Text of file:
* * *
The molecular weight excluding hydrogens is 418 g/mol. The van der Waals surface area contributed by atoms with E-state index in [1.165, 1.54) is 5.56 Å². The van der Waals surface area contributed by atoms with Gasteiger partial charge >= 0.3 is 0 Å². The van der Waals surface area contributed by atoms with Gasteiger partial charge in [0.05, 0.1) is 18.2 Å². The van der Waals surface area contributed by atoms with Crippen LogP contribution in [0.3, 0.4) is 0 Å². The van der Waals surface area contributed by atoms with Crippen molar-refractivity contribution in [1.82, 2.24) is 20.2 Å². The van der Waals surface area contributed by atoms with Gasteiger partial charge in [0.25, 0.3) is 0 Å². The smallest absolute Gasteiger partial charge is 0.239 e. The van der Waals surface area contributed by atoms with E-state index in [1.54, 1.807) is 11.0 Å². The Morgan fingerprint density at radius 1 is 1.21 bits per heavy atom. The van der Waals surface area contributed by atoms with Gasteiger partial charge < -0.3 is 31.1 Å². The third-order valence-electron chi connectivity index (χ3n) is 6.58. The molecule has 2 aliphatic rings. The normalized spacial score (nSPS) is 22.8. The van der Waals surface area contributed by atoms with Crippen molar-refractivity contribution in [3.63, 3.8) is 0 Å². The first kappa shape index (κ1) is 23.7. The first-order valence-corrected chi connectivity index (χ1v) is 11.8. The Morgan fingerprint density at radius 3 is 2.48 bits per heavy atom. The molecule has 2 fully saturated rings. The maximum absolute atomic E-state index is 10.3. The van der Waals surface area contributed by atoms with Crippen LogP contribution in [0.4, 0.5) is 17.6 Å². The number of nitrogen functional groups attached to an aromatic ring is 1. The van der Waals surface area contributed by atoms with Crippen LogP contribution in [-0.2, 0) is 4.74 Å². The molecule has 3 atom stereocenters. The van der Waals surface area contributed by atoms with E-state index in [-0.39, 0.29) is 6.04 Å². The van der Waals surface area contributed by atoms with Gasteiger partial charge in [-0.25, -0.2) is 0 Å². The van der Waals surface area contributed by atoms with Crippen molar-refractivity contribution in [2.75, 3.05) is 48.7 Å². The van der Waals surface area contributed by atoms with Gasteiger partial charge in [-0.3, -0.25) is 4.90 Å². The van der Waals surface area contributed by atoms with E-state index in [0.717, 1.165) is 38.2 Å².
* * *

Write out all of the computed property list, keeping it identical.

The molecular weight excluding hydrogens is 418 g/mol. The van der Waals surface area contributed by atoms with E-state index in [1.165, 1.54) is 5.56 Å². The van der Waals surface area contributed by atoms with Gasteiger partial charge >= 0.3 is 0 Å². The van der Waals surface area contributed by atoms with Gasteiger partial charge in [0.05, 0.1) is 18.2 Å². The van der Waals surface area contributed by atoms with Crippen LogP contribution in [0.3, 0.4) is 0 Å². The van der Waals surface area contributed by atoms with Crippen molar-refractivity contribution in [1.82, 2.24) is 20.2 Å². The van der Waals surface area contributed by atoms with Gasteiger partial charge in [0.25, 0.3) is 0 Å². The smallest absolute Gasteiger partial charge is 0.239 e. The van der Waals surface area contributed by atoms with E-state index in [1.54, 1.807) is 11.0 Å². The Morgan fingerprint density at radius 1 is 1.21 bits per heavy atom. The van der Waals surface area contributed by atoms with Gasteiger partial charge < -0.3 is 31.1 Å². The third-order valence-electron chi connectivity index (χ3n) is 6.58. The molecule has 2 aliphatic rings. The normalized spacial score (nSPS) is 22.8. The van der Waals surface area contributed by atoms with Crippen molar-refractivity contribution in [3.63, 3.8) is 0 Å². The first kappa shape index (κ1) is 23.7. The first-order valence-corrected chi connectivity index (χ1v) is 11.8. The Morgan fingerprint density at radius 3 is 2.48 bits per heavy atom. The molecule has 2 fully saturated rings. The maximum absolute atomic E-state index is 10.3. The van der Waals surface area contributed by atoms with Crippen LogP contribution in [0.4, 0.5) is 17.6 Å². The number of nitrogen functional groups attached to an aromatic ring is 1. The van der Waals surface area contributed by atoms with Crippen LogP contribution in [-0.2, 0) is 4.74 Å². The molecule has 3 atom stereocenters. The van der Waals surface area contributed by atoms with E-state index in [-0.39, 0.29) is 6.04 Å². The van der Waals surface area contributed by atoms with Gasteiger partial charge in [-0.25, -0.2) is 0 Å². The van der Waals surface area contributed by atoms with Crippen molar-refractivity contribution in [2.75, 3.05) is 48.7 Å². The van der Waals surface area contributed by atoms with Gasteiger partial charge in [-0.3, -0.25) is 4.90 Å². The van der Waals surface area contributed by atoms with E-state index in [0.717, 1.165) is 38.2 Å².